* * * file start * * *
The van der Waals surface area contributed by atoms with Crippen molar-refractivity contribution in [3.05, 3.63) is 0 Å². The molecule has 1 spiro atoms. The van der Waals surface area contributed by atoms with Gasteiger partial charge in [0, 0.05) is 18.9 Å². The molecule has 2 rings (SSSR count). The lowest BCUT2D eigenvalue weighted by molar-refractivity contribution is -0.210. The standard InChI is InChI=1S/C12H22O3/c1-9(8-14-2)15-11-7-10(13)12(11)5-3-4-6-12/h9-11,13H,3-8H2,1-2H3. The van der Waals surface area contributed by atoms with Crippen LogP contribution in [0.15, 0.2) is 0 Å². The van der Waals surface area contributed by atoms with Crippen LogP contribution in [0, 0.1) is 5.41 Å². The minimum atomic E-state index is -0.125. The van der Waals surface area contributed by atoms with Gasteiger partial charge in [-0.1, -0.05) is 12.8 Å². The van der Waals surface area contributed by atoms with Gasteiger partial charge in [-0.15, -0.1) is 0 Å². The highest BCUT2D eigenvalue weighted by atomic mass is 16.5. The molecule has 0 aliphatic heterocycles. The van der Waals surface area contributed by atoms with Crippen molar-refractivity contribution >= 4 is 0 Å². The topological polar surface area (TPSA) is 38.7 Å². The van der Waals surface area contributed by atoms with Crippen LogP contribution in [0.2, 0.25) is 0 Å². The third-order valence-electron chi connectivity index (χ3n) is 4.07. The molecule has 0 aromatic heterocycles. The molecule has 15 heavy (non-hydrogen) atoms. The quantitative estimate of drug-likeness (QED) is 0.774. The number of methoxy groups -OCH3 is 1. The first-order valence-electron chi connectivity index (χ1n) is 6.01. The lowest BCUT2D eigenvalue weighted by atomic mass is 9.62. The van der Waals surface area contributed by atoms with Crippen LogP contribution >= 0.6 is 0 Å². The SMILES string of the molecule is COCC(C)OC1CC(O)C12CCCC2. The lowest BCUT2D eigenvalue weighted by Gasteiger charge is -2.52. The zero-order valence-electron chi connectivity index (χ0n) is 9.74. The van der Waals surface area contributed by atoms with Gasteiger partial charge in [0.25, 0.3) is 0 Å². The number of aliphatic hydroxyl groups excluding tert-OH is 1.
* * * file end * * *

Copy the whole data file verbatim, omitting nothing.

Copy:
The van der Waals surface area contributed by atoms with Crippen molar-refractivity contribution in [3.05, 3.63) is 0 Å². The molecule has 1 spiro atoms. The van der Waals surface area contributed by atoms with Gasteiger partial charge in [0, 0.05) is 18.9 Å². The molecule has 2 rings (SSSR count). The lowest BCUT2D eigenvalue weighted by molar-refractivity contribution is -0.210. The standard InChI is InChI=1S/C12H22O3/c1-9(8-14-2)15-11-7-10(13)12(11)5-3-4-6-12/h9-11,13H,3-8H2,1-2H3. The van der Waals surface area contributed by atoms with Crippen LogP contribution in [0.15, 0.2) is 0 Å². The van der Waals surface area contributed by atoms with Crippen LogP contribution in [0, 0.1) is 5.41 Å². The minimum atomic E-state index is -0.125. The van der Waals surface area contributed by atoms with Gasteiger partial charge in [-0.1, -0.05) is 12.8 Å². The van der Waals surface area contributed by atoms with Gasteiger partial charge in [-0.15, -0.1) is 0 Å². The highest BCUT2D eigenvalue weighted by atomic mass is 16.5. The molecule has 0 aliphatic heterocycles. The van der Waals surface area contributed by atoms with Crippen molar-refractivity contribution >= 4 is 0 Å². The topological polar surface area (TPSA) is 38.7 Å². The van der Waals surface area contributed by atoms with Crippen LogP contribution in [0.2, 0.25) is 0 Å². The third-order valence-electron chi connectivity index (χ3n) is 4.07. The molecule has 0 aromatic heterocycles. The molecule has 15 heavy (non-hydrogen) atoms. The quantitative estimate of drug-likeness (QED) is 0.774. The number of methoxy groups -OCH3 is 1. The first-order valence-electron chi connectivity index (χ1n) is 6.01. The lowest BCUT2D eigenvalue weighted by atomic mass is 9.62. The van der Waals surface area contributed by atoms with Crippen LogP contribution >= 0.6 is 0 Å². The SMILES string of the molecule is COCC(C)OC1CC(O)C12CCCC2. The lowest BCUT2D eigenvalue weighted by Gasteiger charge is -2.52. The zero-order valence-electron chi connectivity index (χ0n) is 9.74. The van der Waals surface area contributed by atoms with Gasteiger partial charge in [0.25, 0.3) is 0 Å². The number of aliphatic hydroxyl groups excluding tert-OH is 1.